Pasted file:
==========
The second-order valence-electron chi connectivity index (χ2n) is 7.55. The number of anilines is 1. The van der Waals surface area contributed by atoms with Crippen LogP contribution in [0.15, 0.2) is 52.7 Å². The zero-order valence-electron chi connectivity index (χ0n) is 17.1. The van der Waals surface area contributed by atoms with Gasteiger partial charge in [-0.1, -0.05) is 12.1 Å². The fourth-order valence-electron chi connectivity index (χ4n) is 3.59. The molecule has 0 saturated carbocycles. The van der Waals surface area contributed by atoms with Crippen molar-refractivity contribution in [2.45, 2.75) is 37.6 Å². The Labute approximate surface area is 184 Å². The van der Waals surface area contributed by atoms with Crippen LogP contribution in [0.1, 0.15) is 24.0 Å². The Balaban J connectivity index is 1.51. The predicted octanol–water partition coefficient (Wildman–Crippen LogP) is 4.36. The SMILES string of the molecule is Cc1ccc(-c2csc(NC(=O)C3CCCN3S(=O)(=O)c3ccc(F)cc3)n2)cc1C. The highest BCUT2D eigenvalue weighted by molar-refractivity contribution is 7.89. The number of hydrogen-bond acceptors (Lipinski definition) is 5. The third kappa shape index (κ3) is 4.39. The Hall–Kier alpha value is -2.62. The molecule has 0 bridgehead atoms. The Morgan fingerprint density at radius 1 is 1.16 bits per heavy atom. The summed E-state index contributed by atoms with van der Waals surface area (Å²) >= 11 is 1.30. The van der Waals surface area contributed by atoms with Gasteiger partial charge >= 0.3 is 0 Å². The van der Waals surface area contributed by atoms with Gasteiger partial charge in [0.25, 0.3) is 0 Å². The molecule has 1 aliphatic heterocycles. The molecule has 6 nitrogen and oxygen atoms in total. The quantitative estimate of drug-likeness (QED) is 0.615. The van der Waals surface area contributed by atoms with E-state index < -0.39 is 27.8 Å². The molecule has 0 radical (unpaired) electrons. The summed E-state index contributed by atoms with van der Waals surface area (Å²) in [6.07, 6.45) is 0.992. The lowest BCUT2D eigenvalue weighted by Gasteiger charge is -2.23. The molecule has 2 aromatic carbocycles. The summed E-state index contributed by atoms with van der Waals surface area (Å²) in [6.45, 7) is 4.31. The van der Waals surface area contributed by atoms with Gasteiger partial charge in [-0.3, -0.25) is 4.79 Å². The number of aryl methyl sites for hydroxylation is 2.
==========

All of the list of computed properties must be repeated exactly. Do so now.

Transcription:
The second-order valence-electron chi connectivity index (χ2n) is 7.55. The number of anilines is 1. The van der Waals surface area contributed by atoms with Crippen LogP contribution in [0.15, 0.2) is 52.7 Å². The zero-order valence-electron chi connectivity index (χ0n) is 17.1. The van der Waals surface area contributed by atoms with Gasteiger partial charge in [-0.1, -0.05) is 12.1 Å². The fourth-order valence-electron chi connectivity index (χ4n) is 3.59. The molecule has 0 saturated carbocycles. The van der Waals surface area contributed by atoms with Crippen molar-refractivity contribution in [2.45, 2.75) is 37.6 Å². The Labute approximate surface area is 184 Å². The van der Waals surface area contributed by atoms with Crippen LogP contribution in [0.1, 0.15) is 24.0 Å². The Balaban J connectivity index is 1.51. The predicted octanol–water partition coefficient (Wildman–Crippen LogP) is 4.36. The SMILES string of the molecule is Cc1ccc(-c2csc(NC(=O)C3CCCN3S(=O)(=O)c3ccc(F)cc3)n2)cc1C. The highest BCUT2D eigenvalue weighted by molar-refractivity contribution is 7.89. The number of hydrogen-bond acceptors (Lipinski definition) is 5. The third kappa shape index (κ3) is 4.39. The Hall–Kier alpha value is -2.62. The molecule has 0 bridgehead atoms. The Morgan fingerprint density at radius 1 is 1.16 bits per heavy atom. The summed E-state index contributed by atoms with van der Waals surface area (Å²) >= 11 is 1.30. The van der Waals surface area contributed by atoms with Gasteiger partial charge >= 0.3 is 0 Å². The van der Waals surface area contributed by atoms with Gasteiger partial charge in [0.25, 0.3) is 0 Å². The molecule has 1 aliphatic heterocycles. The molecule has 6 nitrogen and oxygen atoms in total. The quantitative estimate of drug-likeness (QED) is 0.615. The van der Waals surface area contributed by atoms with E-state index < -0.39 is 27.8 Å². The molecule has 0 radical (unpaired) electrons. The summed E-state index contributed by atoms with van der Waals surface area (Å²) in [6.07, 6.45) is 0.992. The lowest BCUT2D eigenvalue weighted by Gasteiger charge is -2.23. The molecule has 2 aromatic carbocycles. The summed E-state index contributed by atoms with van der Waals surface area (Å²) in [6.45, 7) is 4.31. The van der Waals surface area contributed by atoms with Gasteiger partial charge in [-0.3, -0.25) is 4.79 Å². The number of aryl methyl sites for hydroxylation is 2.